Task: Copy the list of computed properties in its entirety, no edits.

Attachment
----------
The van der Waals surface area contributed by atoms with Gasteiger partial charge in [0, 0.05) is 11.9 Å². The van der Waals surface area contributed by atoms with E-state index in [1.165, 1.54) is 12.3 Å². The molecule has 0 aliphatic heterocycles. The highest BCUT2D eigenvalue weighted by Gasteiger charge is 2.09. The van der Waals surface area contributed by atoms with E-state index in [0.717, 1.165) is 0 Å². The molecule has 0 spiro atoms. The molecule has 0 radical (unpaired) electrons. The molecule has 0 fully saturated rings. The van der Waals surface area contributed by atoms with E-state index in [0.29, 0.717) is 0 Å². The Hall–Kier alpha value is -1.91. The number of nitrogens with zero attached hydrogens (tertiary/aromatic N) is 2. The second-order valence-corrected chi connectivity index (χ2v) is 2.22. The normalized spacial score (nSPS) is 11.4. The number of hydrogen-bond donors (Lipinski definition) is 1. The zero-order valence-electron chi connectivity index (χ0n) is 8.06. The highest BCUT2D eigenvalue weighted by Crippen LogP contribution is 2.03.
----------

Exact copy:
The van der Waals surface area contributed by atoms with Gasteiger partial charge in [0, 0.05) is 11.9 Å². The van der Waals surface area contributed by atoms with E-state index in [1.165, 1.54) is 12.3 Å². The molecule has 0 aliphatic heterocycles. The highest BCUT2D eigenvalue weighted by Gasteiger charge is 2.09. The van der Waals surface area contributed by atoms with E-state index in [0.717, 1.165) is 0 Å². The molecule has 0 spiro atoms. The molecule has 0 radical (unpaired) electrons. The molecule has 0 fully saturated rings. The van der Waals surface area contributed by atoms with E-state index in [0.29, 0.717) is 0 Å². The Hall–Kier alpha value is -1.91. The number of nitrogens with zero attached hydrogens (tertiary/aromatic N) is 2. The second-order valence-corrected chi connectivity index (χ2v) is 2.22. The normalized spacial score (nSPS) is 11.4. The number of hydrogen-bond donors (Lipinski definition) is 1. The zero-order valence-electron chi connectivity index (χ0n) is 8.06. The highest BCUT2D eigenvalue weighted by Crippen LogP contribution is 2.03.